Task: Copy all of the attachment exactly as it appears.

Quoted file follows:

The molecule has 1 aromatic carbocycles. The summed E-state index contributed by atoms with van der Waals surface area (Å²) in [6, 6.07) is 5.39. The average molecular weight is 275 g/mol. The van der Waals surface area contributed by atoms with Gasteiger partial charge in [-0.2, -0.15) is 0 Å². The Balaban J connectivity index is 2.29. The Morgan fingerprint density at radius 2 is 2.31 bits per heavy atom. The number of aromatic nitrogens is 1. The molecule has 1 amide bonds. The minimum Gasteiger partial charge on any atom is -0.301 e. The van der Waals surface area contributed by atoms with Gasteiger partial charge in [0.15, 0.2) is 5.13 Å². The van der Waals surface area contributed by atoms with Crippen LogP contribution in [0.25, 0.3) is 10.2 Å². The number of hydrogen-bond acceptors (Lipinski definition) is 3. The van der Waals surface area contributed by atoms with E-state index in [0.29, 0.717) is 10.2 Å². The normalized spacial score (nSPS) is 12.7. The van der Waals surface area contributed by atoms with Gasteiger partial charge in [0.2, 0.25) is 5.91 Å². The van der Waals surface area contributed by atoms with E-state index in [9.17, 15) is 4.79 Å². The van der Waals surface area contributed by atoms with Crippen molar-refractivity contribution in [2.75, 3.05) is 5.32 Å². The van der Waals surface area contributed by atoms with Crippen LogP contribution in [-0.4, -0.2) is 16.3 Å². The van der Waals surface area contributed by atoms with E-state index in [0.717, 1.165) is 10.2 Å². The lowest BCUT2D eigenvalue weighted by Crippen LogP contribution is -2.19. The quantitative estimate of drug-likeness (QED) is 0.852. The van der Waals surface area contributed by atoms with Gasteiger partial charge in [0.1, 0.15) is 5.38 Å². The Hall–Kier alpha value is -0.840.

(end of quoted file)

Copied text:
The molecule has 1 aromatic carbocycles. The summed E-state index contributed by atoms with van der Waals surface area (Å²) in [6, 6.07) is 5.39. The average molecular weight is 275 g/mol. The van der Waals surface area contributed by atoms with Gasteiger partial charge in [-0.2, -0.15) is 0 Å². The Balaban J connectivity index is 2.29. The Morgan fingerprint density at radius 2 is 2.31 bits per heavy atom. The number of aromatic nitrogens is 1. The molecule has 1 amide bonds. The minimum Gasteiger partial charge on any atom is -0.301 e. The van der Waals surface area contributed by atoms with Gasteiger partial charge in [0.15, 0.2) is 5.13 Å². The van der Waals surface area contributed by atoms with Crippen LogP contribution in [0.25, 0.3) is 10.2 Å². The number of hydrogen-bond acceptors (Lipinski definition) is 3. The van der Waals surface area contributed by atoms with E-state index in [0.29, 0.717) is 10.2 Å². The normalized spacial score (nSPS) is 12.7. The van der Waals surface area contributed by atoms with Gasteiger partial charge in [0.2, 0.25) is 5.91 Å². The van der Waals surface area contributed by atoms with E-state index in [9.17, 15) is 4.79 Å². The van der Waals surface area contributed by atoms with Crippen molar-refractivity contribution in [2.75, 3.05) is 5.32 Å². The van der Waals surface area contributed by atoms with Crippen LogP contribution in [-0.4, -0.2) is 16.3 Å². The van der Waals surface area contributed by atoms with E-state index in [0.717, 1.165) is 10.2 Å². The lowest BCUT2D eigenvalue weighted by Crippen LogP contribution is -2.19. The quantitative estimate of drug-likeness (QED) is 0.852. The van der Waals surface area contributed by atoms with Gasteiger partial charge in [0.1, 0.15) is 5.38 Å². The Hall–Kier alpha value is -0.840.